Tuesday, November 24, 2009

taal se taal mila

If Gabbar Singh were to ever capture me, and Teja coming to the rescue was tied down hand and foot by Gabbar Singh's henchmen and put at gun-point, he would never ever have to flare his nostrils and shout at me, "Banno, in kutto ke saamne mat naachna." (Banno, don't dance before these dogs.)

For Gabbar Singh would himself clamber down from his high rock, put a shawl over my trembling body, untie Teja's bonds and tell Teja, "Teja-bhai, tum Banno-behn ko ghar le jaao. Hum ko koi naach-vaach nahin dekhna, Nahin dekhna naach-vaach hum ko." (Teja-brother, please take Banno-sister home. We don't want to see any dance. No dance we want to see.)

For a 10 second demonstration would have made it clear to him that Banno-style dancing goes like this: 1. Move right foot sideways. 2. Move torso to the right. 3. Lift right arm up. 4. Twist right hand. 5. Move left foot towards right foot. 6. Move torso to the left. 7. Lift left arm sideways. 8. Turn left hand round and round. 9. Stand still to listen to beat. 10. Catch it again and start motion in above sequence, now completely off-beat. Repeat ad-infinitum.

Is it any wonder then that anyone who can move arms, legs, shoulders, eyes, face, head, and other body parts in one continuous, rhythmic motion and stay with the beat, for any length of time mesmerizes me?

As if my own gracelessness were not enough, my ignorance about any form of classical Indian dance (or music) is shameful. So I am always hesitant to attend dance performances. But for once, I decided to diss the computer and the DVD player, and stretch my mind, if not my limbs a little.

The dance performances at the Bandra festival were meant for ignoramuses like me. The open air stage attracts a mixed crowd, street children, regular promenade walkers, young couples who've made their way up from the rocks by the sea after sun-down, friends and family supporting performers.

The performances by children from 2 NGO shelters, had me doing that thing I do to stop howling - gulp, gulp, close mouth, squeeze nostrils, stop breathing, face swelling up, getting red. Theirs was a dance I understood, because it was close to Banno-style dancing.

The three other presentations were Kathak, a duet of Bharatnatyam (performed by the male dancer) and Odissi (performed by his female partner), and a group of students performing Bharatnatyam. I was unable to capture the finer nuances of the performances, so I concentrated on watching the expressions, the costumes, the flowers in their hair, the sparkle of the jewellery.

And going on in my mind, "Why are they wearing black? It's showing the dirt. If she was wearing red and yellow, why is he wearing maroon? Her ghaghra is too stiff. It doesn't show me the play of her legs." And so on. Because of course, to me, commenting  is half the fun of watching anything.

What I also love doing during live performances is to watch the people who are watching. Some young boys  getting impatient. A little girl with dirty frock, matted hair and blond streaks. An old couple who really seemed to get it. Parents of the performers, whose eyes and cameras were focussed only on their kids.

There was also a school-principal type of MC who scolded all of us before and after the presentations.

Of course, going to Band Stand is never complete without shouting "Ee, ee, Shahrukh Khan's house." I almost never have to do that myself, because someone always gets in there before me. This time, it was Pu.

However, in my book, this is highly excusable, because just a few weeks ago, I met an old doctor who lives across Shahrukh Khan's house and he was pointing out of his window, going, "Ee, ee, Shahrukh Khan's house." And the old gentleman and his family have lived there for years before SRK.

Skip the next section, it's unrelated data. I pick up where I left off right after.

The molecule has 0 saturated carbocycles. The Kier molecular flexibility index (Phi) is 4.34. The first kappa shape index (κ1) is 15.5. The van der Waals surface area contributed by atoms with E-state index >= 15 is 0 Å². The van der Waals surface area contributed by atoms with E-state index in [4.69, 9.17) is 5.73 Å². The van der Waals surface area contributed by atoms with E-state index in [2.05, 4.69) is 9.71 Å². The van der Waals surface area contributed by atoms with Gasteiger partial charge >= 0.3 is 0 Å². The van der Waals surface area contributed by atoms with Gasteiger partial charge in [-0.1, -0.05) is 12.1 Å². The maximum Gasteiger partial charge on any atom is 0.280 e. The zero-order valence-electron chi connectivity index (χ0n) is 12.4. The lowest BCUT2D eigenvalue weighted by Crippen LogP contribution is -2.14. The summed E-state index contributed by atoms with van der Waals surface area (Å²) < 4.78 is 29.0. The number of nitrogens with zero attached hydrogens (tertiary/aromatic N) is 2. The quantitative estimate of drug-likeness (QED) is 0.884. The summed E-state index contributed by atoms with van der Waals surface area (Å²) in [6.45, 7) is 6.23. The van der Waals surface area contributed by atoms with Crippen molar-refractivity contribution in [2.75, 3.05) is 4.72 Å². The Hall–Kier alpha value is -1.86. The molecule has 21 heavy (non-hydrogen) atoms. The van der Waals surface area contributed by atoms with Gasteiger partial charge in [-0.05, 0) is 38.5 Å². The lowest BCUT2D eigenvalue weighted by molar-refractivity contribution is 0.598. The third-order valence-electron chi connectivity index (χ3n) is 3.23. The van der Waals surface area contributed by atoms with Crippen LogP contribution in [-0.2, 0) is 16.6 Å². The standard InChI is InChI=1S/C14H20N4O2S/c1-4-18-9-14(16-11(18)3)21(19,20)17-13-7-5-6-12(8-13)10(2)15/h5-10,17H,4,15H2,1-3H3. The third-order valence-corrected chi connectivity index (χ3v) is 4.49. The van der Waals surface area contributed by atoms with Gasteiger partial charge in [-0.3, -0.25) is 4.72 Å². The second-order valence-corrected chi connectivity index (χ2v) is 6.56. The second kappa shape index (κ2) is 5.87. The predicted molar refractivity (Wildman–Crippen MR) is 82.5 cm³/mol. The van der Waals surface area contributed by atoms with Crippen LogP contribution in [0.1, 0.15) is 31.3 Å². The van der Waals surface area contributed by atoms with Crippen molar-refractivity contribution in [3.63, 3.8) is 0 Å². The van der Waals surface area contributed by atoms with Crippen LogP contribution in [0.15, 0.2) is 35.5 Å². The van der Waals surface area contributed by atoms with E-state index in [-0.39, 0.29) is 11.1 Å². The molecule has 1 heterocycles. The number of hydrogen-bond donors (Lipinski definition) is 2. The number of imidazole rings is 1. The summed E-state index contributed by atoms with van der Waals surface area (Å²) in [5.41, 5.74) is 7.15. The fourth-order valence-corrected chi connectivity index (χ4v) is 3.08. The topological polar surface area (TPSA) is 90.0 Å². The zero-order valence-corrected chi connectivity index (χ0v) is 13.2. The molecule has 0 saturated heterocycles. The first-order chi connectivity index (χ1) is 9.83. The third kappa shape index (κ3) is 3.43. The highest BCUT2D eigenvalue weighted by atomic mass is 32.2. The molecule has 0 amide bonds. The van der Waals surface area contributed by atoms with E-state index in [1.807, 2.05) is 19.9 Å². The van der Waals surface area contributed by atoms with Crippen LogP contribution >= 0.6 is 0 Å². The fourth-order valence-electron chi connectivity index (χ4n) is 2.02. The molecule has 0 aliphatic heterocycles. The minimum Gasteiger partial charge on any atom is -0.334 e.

After, a walk through Bandra, and then prawn curry-rice, fried surmai and fried bombil at Soul Fry.

Made me forget all my film woes, for sure. I was also quite pleased when I liked the same dances that Pu had liked, considering that she is studying dance since she was a child. Some hope for me, I say. And for Gabbar Singh.

11 comments:

SUR NOTES said...

ooof, and i did not go because i had no company. the male dancer is a college friend. and the odissi dancer, his wife.

by the way if you add some jumping and some white shoes to your dancing then you will probably be the next dancing sensation after the star who danced with shuttle cocks, pots and sarees.
why the hell is gabbar complaining???

Banno said...

Sur, oh. Wish I'd known. Next time I'm calling you, everywhere I go. :)

Not sure whether Gabbar wanted to see the star with white shoes, shuttle cocks and pots.

He was more into dancing belles, no?

memsaab said...

Oh Banno, how I love you. Am still giggling.

Wish I'd been there with you. SO MUCH.

SUR NOTES said...

me thinks gabbar was in a bad mood because basanti danced and not jai.

he was watching the charming jalal aga, his flunkies watched helen.

me thinks.

yeah, he would probably get irritable if you wore the white shoes. it has to be him, the one with the tight pants.

dipali said...

Ditto Memsaab, Banno sister:)

Banno said...

Memsaab, :)

Sur, now that's a new angle to the Gabbar story.

Dipali, :)

@lankr1ta said...

You have company in the dance non-dancing business! My mausi used to say, "Alankrtia bahut zor laga kar dance karti hai, aur logon ko chot lag jaati hai".

Ashley said...

I bet you would dance perfectly for Gabbar Singh (and ultimately, Veeru and Jai Dev... and Teja)....

Banno said...

Alankrita, zor laga ke haiyya!

Ashley, you are too optimistic.:)

M said...

Just saw your reply to my comment! Also just read the post below too. :)

So i was right! Thank god. It saved me from a LOT of embarassment. :)

Am waiting for the movie badly!
She told me that the screening was a smash hit. :)

Lekhni said...

I've always thought that if Gabbar Singh really wanted to torture, then he should have danced :)